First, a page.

Just a Bunch of Nonsense

 

I was going to write a whole entry here about what happened over the past week, but I think that most of it is inconsequential and a bit boring.

I accepted an internship for the fall semester, I might’ve found a place to move into at the beginning of March, the weather is unseasonably warm for February in the North, and of course, the world still seems to be falling apart.

As such, my mind has been occupied with a lot of things other than sobriety, which is perhaps a good thing, or perhaps not.

It’s all just a bunch of nonsense.

I’ve been amazed, confused, and dumbfounded by the political chaos that has enshrouded any sense of stability in my country. This is perhaps the first time I have ever felt so lost as an American citizen.

It feels unreal.

One of the members of my creative writing group – an older man, retired psychologist – messaged me to ask me out for a drink or food. I felt more uncomfortable than perhaps I should have. The people I told about it didn’t seem to be too surprised or confused. Even my boyfriend said, “Hey you’re almost 30. These age differences don’t matter as much as they used to.”

I began to wonder if I have trouble setting clearly defined boundaries between myself and the people I interact with in these groups, as it isn’t the first time a member has asked me out for dinner/drink. Both members have characterized me as kind – too kind, actually – and as someone who overextends herself.

I don’t know why him asking me out bothered me so much. Perhaps because it felt like some sort of betrayal; this man is old enough to be my father (grandfather, even), and has previously acted as an unsolicited mentor for me as I move through my schooling to become a counselor. I viewed him as a friendly social acquaintance. And I think it made me feel dirty in a way, to have him view me in any other way than that. Because I want to be able to feel like I can exist without being sexualized. Perhaps this is a “first world” problem that I’m complaining about, but I’m tired of downplaying my own intuition and discomfort about these things. I don’t know if I’m doing something wrong – sending out the “wrong signals” or whatever. But I don’t like it.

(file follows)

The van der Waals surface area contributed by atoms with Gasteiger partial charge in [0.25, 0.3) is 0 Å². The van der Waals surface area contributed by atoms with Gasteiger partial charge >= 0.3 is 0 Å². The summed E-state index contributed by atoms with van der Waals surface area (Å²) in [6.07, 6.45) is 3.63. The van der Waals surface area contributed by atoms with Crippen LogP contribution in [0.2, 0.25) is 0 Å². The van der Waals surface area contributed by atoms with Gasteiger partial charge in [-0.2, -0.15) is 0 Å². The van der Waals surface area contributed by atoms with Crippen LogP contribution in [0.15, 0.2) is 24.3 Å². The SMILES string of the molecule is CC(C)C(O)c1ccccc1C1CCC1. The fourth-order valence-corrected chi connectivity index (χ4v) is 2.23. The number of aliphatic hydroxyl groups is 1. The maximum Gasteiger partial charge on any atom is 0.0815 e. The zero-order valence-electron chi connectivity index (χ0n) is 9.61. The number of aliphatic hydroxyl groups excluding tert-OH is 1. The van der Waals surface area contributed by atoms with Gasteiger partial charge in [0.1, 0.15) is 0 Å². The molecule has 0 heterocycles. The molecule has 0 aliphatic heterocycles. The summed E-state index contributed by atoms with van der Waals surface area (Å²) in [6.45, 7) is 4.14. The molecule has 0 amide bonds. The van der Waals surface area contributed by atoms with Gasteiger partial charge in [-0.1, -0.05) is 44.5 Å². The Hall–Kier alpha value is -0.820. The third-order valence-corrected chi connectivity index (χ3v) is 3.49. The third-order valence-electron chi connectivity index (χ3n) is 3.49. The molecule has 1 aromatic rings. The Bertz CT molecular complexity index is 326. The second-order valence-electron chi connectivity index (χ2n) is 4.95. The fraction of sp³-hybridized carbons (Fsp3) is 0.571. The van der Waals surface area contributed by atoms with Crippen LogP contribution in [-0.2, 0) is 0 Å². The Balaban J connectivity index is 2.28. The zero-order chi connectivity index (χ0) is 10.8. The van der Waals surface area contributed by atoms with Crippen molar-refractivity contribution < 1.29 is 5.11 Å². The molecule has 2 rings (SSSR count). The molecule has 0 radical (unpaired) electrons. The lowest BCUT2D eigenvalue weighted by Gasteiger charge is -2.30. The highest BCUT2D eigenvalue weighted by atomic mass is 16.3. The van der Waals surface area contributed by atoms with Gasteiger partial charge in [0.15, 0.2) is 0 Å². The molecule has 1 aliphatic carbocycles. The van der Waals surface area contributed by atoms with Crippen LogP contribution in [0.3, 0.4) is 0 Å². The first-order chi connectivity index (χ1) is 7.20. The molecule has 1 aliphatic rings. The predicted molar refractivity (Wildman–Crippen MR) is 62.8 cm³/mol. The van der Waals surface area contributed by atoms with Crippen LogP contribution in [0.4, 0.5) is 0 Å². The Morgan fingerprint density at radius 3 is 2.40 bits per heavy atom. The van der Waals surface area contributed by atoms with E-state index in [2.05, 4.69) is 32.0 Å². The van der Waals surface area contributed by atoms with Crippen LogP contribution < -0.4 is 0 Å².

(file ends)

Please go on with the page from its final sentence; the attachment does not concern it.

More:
I think that, perhaps, I am going through a fairly drastic period of examination and re-evaluation of my own personal identity and everything that encompasses: being female, a feminist, white, sober, liberal, college-educated, a “helper/healer” type. I’m coming to a new, deeper understanding of my position in society, and how I interact with the world. Sometimes it hurts. Like, for example, being seen as an object of romantic interest by a man who is old enough to have fathered me, and who I viewed as an eccentric mentorly type.

I guess the best way of putting it is that I feel a lot of conflicting emotions right now, and while none of them specifically pertain to being sober, I can’t deny that being sober has allowed me to complicate my own questions and search a deeper part of myself that would have probably remained otherwise inaccessible. It hurts a little. But I’m afraid it has to happen.